Whitestone church defaced by swastikas

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Parishioners gathering at a Whitestone church to watch the Superbowl Sunday discovered swastikas chalked onto the side of the building, authorities said.

The three markings were found on the side of the Immanuel Lutheran Church at 149-40 11th Ave., authorities said.

"Questions come into mind. Why us?" asked the Rev. David Demara, the pastor of the church. "Why that particular time? Was somebody making a statement."

The drawings were removed after police photographed them, and 50 people watched the Superbowl in the church without incident, Demara said.

The latest swastikas marked the third time the church had been vandalized in the last six months.

In August, a swastika was drawn onto the large sign in front of the church in permanent ink, according to members of the church. The symbol is still somewhat visible. Weeks later someone fired a BB gun into the church, breaking a stained glass window, members said.

"The cops asked 'Does anybody have a grudge against you?'" Demara said. The minister said he knew of no one who had any ill will toward the church.

Paul Singleman, an elder of the church, said he was one of the last people to leave the church after Sunday services and saw no markings at 1:30 p.m.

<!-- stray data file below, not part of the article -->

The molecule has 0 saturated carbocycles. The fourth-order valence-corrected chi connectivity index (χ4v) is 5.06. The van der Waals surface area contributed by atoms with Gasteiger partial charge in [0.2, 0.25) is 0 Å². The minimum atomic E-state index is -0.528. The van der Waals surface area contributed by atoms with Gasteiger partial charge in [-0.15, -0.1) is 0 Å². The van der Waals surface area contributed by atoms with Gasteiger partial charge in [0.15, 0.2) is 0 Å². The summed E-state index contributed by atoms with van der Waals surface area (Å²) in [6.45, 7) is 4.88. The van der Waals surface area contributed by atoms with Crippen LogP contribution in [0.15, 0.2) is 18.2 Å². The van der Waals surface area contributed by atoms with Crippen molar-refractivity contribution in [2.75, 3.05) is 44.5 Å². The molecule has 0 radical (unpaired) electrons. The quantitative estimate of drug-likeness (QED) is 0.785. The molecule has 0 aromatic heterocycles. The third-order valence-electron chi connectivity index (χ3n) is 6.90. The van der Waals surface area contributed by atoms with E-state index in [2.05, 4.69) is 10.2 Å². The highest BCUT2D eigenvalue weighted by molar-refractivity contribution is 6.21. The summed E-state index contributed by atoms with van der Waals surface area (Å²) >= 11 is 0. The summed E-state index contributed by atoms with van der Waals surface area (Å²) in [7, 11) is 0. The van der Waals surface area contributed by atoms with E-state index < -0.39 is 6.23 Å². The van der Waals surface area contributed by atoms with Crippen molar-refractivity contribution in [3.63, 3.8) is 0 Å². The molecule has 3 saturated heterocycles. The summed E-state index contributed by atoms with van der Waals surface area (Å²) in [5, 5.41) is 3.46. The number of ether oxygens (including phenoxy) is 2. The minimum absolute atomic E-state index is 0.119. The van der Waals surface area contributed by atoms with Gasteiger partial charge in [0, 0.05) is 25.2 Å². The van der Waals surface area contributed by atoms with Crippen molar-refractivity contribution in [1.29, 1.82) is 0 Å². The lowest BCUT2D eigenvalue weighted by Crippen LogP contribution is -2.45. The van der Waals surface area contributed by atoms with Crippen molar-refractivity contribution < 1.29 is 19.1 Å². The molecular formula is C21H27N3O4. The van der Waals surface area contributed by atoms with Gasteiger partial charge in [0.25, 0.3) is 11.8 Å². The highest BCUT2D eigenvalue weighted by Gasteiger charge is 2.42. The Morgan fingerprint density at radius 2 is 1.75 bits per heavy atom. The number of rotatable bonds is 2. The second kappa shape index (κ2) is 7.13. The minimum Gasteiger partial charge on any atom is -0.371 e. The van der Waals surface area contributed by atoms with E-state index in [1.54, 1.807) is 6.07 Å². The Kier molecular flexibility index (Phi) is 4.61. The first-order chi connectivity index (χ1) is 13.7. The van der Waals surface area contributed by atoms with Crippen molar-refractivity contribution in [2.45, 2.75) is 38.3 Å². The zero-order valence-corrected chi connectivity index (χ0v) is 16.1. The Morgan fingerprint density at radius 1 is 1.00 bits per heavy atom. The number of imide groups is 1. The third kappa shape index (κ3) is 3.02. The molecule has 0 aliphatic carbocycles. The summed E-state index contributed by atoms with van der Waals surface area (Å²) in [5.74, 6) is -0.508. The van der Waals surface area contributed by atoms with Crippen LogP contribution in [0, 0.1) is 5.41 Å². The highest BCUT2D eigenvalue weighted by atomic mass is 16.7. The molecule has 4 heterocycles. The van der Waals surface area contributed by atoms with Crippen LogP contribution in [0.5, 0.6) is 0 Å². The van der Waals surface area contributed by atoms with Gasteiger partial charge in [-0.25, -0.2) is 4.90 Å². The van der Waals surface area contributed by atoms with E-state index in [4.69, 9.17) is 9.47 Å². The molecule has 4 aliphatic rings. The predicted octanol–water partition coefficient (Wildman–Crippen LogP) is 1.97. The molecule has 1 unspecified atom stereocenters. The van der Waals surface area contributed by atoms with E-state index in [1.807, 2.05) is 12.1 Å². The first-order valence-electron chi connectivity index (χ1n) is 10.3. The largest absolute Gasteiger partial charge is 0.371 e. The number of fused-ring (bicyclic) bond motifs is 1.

"Especially being a German Lutheran congregation, it's a huge concern, very upsetting, because of the connotations behind it," Singleman said. "It's a very old congregation. Most of them were German born and came over."

Singleman said the August incident was the first time the church had been hit since he joined in 1996.

Sunday's vandalism occurred less than a day after Immanuel Lutheran hosted a basketball tournament at its school's gym around the corner for the church.

More than a hundred people packed the gym to watch the church's youth group defeat the Whitestone firehouse of Engine 295, Ladder 144 by a score of 60-40. The event was part of the drive by Demara, who has been a minister at the church since July, to recruit new membership.

Queens Borough President Helen Marshall issued a statement saying the vandalism "is an attack on all of us."

"It involved a symbol that is repulsive to our democratic ideals and the principles on which our nation was founded," she said.

Some members of the church were not quite as outraged.

"It concerns me," said Juliann Visone, an active member of the church. "But I'm not going to lose sleep over it."

Demara said he suspected the culprits were "just kids," and said he did not want to become too upset over the matter.

"If you make too big a deal out of things, they get a kick out of it, and then it can grow," he said.

Reach reporter Alexander Dworkowitz by e-mail at or call 718 229-0300, Ext. 141.

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